Living in the Midwest, the winters are brutal. Don’t get me wrong, I enjoy winter all the way up until January. Once the holidays are over, I am over it. Almost everyone around here eagerly waits for the snow and ice to melt and for warmer temps to come. It is finally that time of year! I think, fingers crossed, we have seen our last flake of snow for the season! The grass is growing, the lawn is filled with beautiful dandelions, and the bulbs I planted in the Fall are coming up! Tulips and daffodils are filling my garden, and the smell of the neighbors’ fresh-cut grass is filling my home as it is finally warm enough for the windows to be opened. I think spring is becoming my favorite season. Last week as we went on our nightly springtime walk, my husband asked me what I wanted for Mother’s Day. And to be honest, I haven’t thought about Mother’s Day yet this year. 

As a mom of three, Mother’s Day has been something that I have been blessed to partake in for the last 7 years. However, as an adoptee and a mom, Mother’s Day is a little complicated. I was adopted as an infant to a wonderful set of parents who had faced their fair share of infertility. My biological mother, is a young woman in a less-than-ideal situation. My biological father struggled with addiction. My birth mother made the impossible choice for me, and for her, and placed me for adoption. My adoption was more on the closed side of the spectrum. I didn’t know that I was an adopted child until I was nearly 10 years old. Adoption was a hushed subject in my house and in my family. 

Since growing up, I have gotten married, had three children, and built my dream house with my husband. After experiencing so many of life’s big events, I decided I would begin the process of search and reunion with my birth family. Thanks to my adoptive parents, I ended up contacting my biological mother over three years ago. We have been in a healthy and loving reunion ever since then. I am blessed to have a positive reunion experience. Unfortunately, this isn’t the case for all people who were adopted. 

Mother’s Day can be a weird subject for me. I grew up in a Christian home with loving parents. We celebrated Mother’s Day every year— usually by going out to eat and buying Mom a tree or bush for the garden. Handmade cards and crafts for my mom were also part of the holiday in my younger years. And, although I experienced the typical American Mother’s Day celebration every year, I did not come from a typical motherhood journey. “Typically” a mother gets pregnant, grows a baby in her belly, gives birth, and then she becomes a mom. My mother didn’t have that experience.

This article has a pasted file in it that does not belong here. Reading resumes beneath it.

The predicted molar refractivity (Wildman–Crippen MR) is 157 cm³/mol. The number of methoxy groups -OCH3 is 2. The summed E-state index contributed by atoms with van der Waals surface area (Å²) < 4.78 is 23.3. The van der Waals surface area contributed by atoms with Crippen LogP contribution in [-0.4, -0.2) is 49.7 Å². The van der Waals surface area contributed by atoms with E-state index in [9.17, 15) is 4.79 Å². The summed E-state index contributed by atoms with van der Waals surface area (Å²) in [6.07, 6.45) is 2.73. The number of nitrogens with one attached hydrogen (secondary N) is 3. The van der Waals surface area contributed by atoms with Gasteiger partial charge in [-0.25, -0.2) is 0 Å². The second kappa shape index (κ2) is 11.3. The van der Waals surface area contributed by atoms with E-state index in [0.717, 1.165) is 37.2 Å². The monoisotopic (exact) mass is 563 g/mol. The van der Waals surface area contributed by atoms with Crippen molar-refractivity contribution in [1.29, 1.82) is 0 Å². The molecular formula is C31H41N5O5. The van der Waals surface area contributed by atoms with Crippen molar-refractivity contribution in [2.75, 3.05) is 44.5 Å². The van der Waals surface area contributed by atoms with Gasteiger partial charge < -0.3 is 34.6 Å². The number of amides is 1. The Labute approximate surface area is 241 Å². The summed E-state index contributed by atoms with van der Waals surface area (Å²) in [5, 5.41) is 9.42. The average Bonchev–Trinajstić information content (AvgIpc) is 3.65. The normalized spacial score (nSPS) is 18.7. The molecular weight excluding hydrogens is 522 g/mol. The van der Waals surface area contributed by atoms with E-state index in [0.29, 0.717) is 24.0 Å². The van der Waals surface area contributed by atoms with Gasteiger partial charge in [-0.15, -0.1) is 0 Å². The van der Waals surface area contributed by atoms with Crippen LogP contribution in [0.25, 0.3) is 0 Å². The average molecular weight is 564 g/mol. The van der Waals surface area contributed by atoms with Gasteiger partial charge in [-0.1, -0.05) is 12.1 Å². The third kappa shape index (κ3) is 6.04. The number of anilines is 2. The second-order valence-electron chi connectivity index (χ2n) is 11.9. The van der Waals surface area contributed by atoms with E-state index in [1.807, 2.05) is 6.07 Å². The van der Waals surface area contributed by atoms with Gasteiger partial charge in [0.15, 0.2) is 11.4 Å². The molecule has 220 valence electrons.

My mother faced infertility, miscarriage, and loss. She eventually, with my father, chose to pursue adoption as a means to grow their family. After a while of pursuing adoption, my parents were connected with my birth family and, eventually, I came home with them. But my mother didn’t waddle into the hospital, greatly pregnant, go into the labor room, and deliver me. She wasn’t wheeled out to her car with stitches, bruised from an IV with a tiny baby in her arms. Instead, she walked into a hospital, not pregnant, unaware of what kind of a situation she was meeting. She walked into a hospital room where a young, very tired, little girl, held a baby in her arms. She was the one who waddled in pregnant. She was the one with an IV in her arm, and stitches holding her together. But she wouldn’t be the one leaving with the baby. At some point in that hospital, an exchange was made. An exchange between two mothers. 

These two mothers are my mothers. And yes, I have two. And yes, I honor and respect both as my mom. One has the absence of growing me, and one has the absence of raising me, but they are both fully my mom. As my 6-year-old told his unassuming piano teacher the other day, “My mom has two moms. One mom who grew her in her belly, and one mom who took her home and took care of her.” Children understand and comprehend a lot more than we give them credit for. Oh, how I wish my adoptive parents would have given me a little more credit in my childhood. Based on my experience, I strongly urge adoptive parents to be open with their adopted children. Although it isn’t always possible to have an open adoption, in the sense that there are regular visits between families, there is always room to have open conversations with a child. Adoption has always been, and will always be part of my story.

As we approach Mother’s Day, I want to wish both of my moms a happy one. I celebrate my adoptive mom, who desperately longed to be a mother. And, by no wrongdoing of her own, couldn’t make it happen naturally. I celebrate my birth mother, who desperately wanted to protect me but had no means to do so unless she parted with me for the indefinite future. 

Mother’s Day isn’t simple in the adoption triad. Adoptive moms, I hope you will honor your child’s birth mom this Mother’s Day. It can be as simple as lighting a candle, saying a prayer, or coloring a picture with your child. They are the reason your child has all of their amazing attributes. Whether it’s their beautiful eyes, sweet smile, quick wit, athletic ability, or musical talent, thank their birth mom. Praise your child’s birth mother in front of them. It will only make them feel more loved and desired in your family. And as adoptive moms, I hope you are honored on Mother’s Day too! Both moms matter. Nurture and nature are equally as important in the life of an adoptee.